Signing up for Netflix or eMusic or some similar service that offers a month free to begin with before initiating recurring payments.  I've been known to take the free month and cancel at the end of it.  ...And then use a different credit card next time I want a free month.

I figure, if they wanted to crack down they could since I use the same billing address for my credit card.  They probably get so much money from people that only intend on using a month and then never cancel.  I even forget to cancel sometimes and they get some $$ out of me.

dragoncar

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Re: Unethical ways to save money
« Reply #98 on: January 25, 2013, 02:22:10 PM »
Ok, here's one I'm questionable about the ethics on.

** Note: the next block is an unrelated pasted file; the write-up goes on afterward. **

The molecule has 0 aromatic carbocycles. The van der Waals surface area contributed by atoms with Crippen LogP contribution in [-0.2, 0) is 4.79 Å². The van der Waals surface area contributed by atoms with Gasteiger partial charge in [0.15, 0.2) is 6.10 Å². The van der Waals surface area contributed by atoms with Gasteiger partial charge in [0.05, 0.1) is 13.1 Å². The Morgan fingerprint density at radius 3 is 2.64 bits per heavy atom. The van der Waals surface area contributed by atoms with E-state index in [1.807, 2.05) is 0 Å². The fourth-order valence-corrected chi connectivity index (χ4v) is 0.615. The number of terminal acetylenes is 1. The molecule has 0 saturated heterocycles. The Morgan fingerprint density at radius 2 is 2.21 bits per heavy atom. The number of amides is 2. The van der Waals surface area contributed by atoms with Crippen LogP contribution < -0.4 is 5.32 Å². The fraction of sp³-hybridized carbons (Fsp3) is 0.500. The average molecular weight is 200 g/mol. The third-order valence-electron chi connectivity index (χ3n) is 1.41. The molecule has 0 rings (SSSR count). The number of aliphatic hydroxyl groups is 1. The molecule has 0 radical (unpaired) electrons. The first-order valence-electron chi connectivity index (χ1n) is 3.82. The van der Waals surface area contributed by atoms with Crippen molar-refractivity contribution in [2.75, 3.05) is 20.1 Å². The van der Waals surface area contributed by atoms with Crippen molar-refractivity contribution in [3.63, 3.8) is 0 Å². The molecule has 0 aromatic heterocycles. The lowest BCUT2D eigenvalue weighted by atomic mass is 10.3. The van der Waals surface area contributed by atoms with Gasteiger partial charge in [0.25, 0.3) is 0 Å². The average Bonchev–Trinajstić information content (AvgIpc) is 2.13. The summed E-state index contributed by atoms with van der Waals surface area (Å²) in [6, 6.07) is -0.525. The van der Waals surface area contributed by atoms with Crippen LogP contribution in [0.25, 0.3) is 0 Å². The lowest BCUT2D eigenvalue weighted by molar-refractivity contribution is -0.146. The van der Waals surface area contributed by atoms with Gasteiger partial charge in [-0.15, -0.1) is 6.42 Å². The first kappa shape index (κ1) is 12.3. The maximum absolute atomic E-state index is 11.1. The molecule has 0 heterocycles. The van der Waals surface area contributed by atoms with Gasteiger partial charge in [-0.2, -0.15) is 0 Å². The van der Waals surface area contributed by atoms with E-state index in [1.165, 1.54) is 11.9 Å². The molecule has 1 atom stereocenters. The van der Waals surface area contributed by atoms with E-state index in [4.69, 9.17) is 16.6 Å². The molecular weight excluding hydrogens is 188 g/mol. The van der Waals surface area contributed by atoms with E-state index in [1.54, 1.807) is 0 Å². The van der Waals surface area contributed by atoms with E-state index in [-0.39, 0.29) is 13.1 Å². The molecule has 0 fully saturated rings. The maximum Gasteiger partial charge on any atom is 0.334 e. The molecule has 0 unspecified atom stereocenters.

Signing up for Netflix or eMusic or some similar service that offers a month free to begin with before initiating recurring payments.  I've been known to take the free month and cancel at the end of it.  ...And then use a different credit card next time I want a free month.

I figure, if they wanted to crack down they could since I use the same billing address for my credit card.  They probably get so much money from people that only intend on using a month and then never cancel.  I even forget to cancel sometimes and they get some $$ out of me.

Or just sharing netflix, since they allow multiple devices

destron

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Re: Unethical ways to save money
« Reply #99 on: January 25, 2013, 03:18:21 PM »
Oh, I wasn't trying to correct you.. I had no idea myself.  I was just trying to help destron get his answer, since he was on a bad connection.  :)

(Pretending to be on a bad connection to have others cite your sources for you.. unethical? ;)  )

That would definitely be the most unethical item in this list. ;)

I think my connection qualifies, though. Internet access has been poor and hard to come by while traveling in India.